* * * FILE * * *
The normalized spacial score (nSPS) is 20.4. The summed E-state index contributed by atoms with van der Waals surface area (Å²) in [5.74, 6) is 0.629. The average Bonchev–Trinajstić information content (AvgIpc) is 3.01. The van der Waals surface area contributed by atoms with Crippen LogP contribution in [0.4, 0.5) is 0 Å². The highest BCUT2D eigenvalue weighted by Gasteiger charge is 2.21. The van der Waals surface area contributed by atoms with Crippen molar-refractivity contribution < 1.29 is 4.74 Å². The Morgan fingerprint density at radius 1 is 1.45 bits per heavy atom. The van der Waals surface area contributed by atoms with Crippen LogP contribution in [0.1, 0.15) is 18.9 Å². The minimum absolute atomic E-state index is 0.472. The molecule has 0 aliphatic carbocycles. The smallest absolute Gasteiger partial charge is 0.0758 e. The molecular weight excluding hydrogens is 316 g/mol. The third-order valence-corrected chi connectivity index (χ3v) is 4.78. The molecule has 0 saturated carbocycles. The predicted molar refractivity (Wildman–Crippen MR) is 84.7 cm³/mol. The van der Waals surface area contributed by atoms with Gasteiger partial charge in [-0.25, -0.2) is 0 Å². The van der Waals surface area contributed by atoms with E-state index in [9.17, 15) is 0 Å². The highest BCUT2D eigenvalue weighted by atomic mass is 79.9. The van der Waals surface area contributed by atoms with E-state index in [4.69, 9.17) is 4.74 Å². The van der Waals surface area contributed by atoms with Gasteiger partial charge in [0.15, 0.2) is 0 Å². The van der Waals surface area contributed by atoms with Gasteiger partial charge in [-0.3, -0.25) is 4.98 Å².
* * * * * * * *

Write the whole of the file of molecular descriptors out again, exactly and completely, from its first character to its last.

The normalized spacial score (nSPS) is 20.4. The summed E-state index contributed by atoms with van der Waals surface area (Å²) in [5.74, 6) is 0.629. The average Bonchev–Trinajstić information content (AvgIpc) is 3.01. The van der Waals surface area contributed by atoms with Crippen LogP contribution in [0.4, 0.5) is 0 Å². The highest BCUT2D eigenvalue weighted by Gasteiger charge is 2.21. The van der Waals surface area contributed by atoms with Crippen molar-refractivity contribution < 1.29 is 4.74 Å². The Morgan fingerprint density at radius 1 is 1.45 bits per heavy atom. The van der Waals surface area contributed by atoms with Crippen LogP contribution in [0.1, 0.15) is 18.9 Å². The minimum absolute atomic E-state index is 0.472. The molecule has 0 aliphatic carbocycles. The smallest absolute Gasteiger partial charge is 0.0758 e. The molecular weight excluding hydrogens is 316 g/mol. The third-order valence-corrected chi connectivity index (χ3v) is 4.78. The molecule has 0 saturated carbocycles. The predicted molar refractivity (Wildman–Crippen MR) is 84.7 cm³/mol. The van der Waals surface area contributed by atoms with Gasteiger partial charge in [-0.25, -0.2) is 0 Å². The van der Waals surface area contributed by atoms with E-state index in [9.17, 15) is 0 Å². The highest BCUT2D eigenvalue weighted by atomic mass is 79.9. The van der Waals surface area contributed by atoms with E-state index in [4.69, 9.17) is 4.74 Å². The van der Waals surface area contributed by atoms with Gasteiger partial charge in [0.15, 0.2) is 0 Å². The van der Waals surface area contributed by atoms with Gasteiger partial charge in [-0.3, -0.25) is 4.98 Å².